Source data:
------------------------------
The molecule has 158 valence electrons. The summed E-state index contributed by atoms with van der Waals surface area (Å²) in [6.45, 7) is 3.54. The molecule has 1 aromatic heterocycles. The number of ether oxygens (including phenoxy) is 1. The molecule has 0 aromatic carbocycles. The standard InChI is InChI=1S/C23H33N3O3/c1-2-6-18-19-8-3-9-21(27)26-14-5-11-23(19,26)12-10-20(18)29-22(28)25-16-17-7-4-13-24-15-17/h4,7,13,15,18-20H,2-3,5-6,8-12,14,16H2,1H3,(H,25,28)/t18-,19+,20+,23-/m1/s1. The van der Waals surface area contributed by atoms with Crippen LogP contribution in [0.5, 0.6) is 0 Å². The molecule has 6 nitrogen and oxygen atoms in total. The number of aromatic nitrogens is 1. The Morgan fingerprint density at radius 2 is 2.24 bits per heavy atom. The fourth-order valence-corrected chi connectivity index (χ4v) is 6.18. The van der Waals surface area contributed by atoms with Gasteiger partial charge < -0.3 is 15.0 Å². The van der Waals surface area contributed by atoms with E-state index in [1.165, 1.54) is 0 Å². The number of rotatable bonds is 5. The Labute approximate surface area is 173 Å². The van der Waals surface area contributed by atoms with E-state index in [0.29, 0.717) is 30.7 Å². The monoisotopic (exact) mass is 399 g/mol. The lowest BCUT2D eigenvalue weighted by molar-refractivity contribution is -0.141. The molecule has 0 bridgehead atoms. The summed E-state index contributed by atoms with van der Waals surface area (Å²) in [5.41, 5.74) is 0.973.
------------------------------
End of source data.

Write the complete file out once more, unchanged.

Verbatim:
The molecule has 158 valence electrons. The summed E-state index contributed by atoms with van der Waals surface area (Å²) in [6.45, 7) is 3.54. The molecule has 1 aromatic heterocycles. The number of ether oxygens (including phenoxy) is 1. The molecule has 0 aromatic carbocycles. The standard InChI is InChI=1S/C23H33N3O3/c1-2-6-18-19-8-3-9-21(27)26-14-5-11-23(19,26)12-10-20(18)29-22(28)25-16-17-7-4-13-24-15-17/h4,7,13,15,18-20H,2-3,5-6,8-12,14,16H2,1H3,(H,25,28)/t18-,19+,20+,23-/m1/s1. The van der Waals surface area contributed by atoms with Crippen LogP contribution in [0.5, 0.6) is 0 Å². The molecule has 6 nitrogen and oxygen atoms in total. The number of aromatic nitrogens is 1. The Morgan fingerprint density at radius 2 is 2.24 bits per heavy atom. The fourth-order valence-corrected chi connectivity index (χ4v) is 6.18. The van der Waals surface area contributed by atoms with Gasteiger partial charge < -0.3 is 15.0 Å². The van der Waals surface area contributed by atoms with E-state index in [1.165, 1.54) is 0 Å². The number of rotatable bonds is 5. The Labute approximate surface area is 173 Å². The van der Waals surface area contributed by atoms with E-state index in [0.29, 0.717) is 30.7 Å². The monoisotopic (exact) mass is 399 g/mol. The lowest BCUT2D eigenvalue weighted by molar-refractivity contribution is -0.141. The molecule has 0 bridgehead atoms. The summed E-state index contributed by atoms with van der Waals surface area (Å²) in [5.41, 5.74) is 0.973.